Centerline Helps Tackle Hunger Relief with IFFS
Jun 24, 2016
Inter-Faith Food Shuttle (IFFS) is not only about stopping hunger in its tracks in our area, but also attempting to provide lower income individuals with new job skills and the ability to grow their own food. One Centerliner who was truly impressed with this cause and what IFFS is trying to accomplish on a regular basis was Susan Cokas, one of our writers.
“They are a unique hunger relief organization because they offer perishable produce, which is a fresh and healthier option for lower income people in need,” she said. “Most food banks are more limited to non-perishable foods. There were a few things that impressed me the most about Interfaith Food Shuttle; one was that they donate land to refugees so that they are able to grow their own types of fruits and vegetables. Specifically from Myanmar, they can come and grow the types of produce that they’re comfortable with instead of the American produce that they aren’t used to.”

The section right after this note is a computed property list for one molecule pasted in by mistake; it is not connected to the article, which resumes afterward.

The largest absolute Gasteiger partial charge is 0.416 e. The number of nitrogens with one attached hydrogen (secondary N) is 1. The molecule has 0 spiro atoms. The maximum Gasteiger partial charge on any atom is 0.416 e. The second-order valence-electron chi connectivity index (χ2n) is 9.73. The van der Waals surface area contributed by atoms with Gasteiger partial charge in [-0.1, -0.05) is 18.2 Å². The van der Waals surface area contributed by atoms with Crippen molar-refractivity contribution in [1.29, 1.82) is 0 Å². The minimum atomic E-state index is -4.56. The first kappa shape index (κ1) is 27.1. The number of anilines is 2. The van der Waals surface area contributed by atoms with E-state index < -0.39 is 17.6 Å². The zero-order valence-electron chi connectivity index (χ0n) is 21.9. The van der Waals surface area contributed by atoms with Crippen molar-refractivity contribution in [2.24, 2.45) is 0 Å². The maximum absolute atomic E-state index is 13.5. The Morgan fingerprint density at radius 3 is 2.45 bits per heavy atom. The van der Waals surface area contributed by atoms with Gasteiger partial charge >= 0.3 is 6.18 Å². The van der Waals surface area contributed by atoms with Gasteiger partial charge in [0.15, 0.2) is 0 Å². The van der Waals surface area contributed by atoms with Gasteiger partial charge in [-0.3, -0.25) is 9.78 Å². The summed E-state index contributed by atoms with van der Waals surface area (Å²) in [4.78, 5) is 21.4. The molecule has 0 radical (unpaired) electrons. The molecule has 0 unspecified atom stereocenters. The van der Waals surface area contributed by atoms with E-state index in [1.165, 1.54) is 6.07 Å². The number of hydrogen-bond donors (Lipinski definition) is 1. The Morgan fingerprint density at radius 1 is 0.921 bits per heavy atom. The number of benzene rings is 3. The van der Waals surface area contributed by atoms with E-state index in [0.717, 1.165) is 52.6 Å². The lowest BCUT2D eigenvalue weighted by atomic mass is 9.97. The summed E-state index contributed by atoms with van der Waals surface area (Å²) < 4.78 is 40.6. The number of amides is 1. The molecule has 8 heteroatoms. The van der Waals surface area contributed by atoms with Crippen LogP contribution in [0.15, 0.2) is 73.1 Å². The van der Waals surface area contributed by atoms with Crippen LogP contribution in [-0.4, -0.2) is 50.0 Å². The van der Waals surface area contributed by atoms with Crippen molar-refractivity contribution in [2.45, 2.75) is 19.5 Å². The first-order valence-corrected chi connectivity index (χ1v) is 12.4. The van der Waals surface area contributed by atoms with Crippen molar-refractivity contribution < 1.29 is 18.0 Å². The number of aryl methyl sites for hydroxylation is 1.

Another aspect of the way things work at Interfaith Farm that Cokas appreciated is that they don’t use pesticides or any chemicals to treat their crops.
“We had to get in there and manually weed their kale patch since they don’t use any chemical weed killers. We filled up a whole wheelbarrow with weeds and we still didn’t get it all done. It’s a lot harder to farm without those chemicals, but it’s ultimately better quality and much healthier.”
There is also something to be said about the amount of work that got done due to the volunteer work our Centerliners did, since on a day-to-day basis the farm only has three full-time employees.
“They heavily rely on volunteers. They told us that the work that the Centerliners got done in one day would normally take them three days to do on their own. Without volunteers it would be impossible to get things done efficiently, so it’s really important to them to keep volunteers coming in as often as possible.”
Going off of the job skills that IFFS provides, Cokas further explained why she found it to be so helpful for the people in the community that directly benefit from this organization.
“One success story they told us about was an immigrant worker who they taught to farm and cook, and he has now been employed for six years at a nice restaurant in Raleigh.”
It’s clear that IFFS is having a very positive effect on many individuals in and around the Triangle, and Cokas was truly happy to contribute.
“It was hot and it was hard work, but it was really rewarding. I would definitely go back and volunteer again.”
To learn more about the IFFS mission and get involved, check out how volunteer here.
Centerliners Ernesto, Susan, Michael, Ocean, Jennifer and Amanda at the Inter-Faith Food Shuttle Farm – thanks for the picture, Ocean!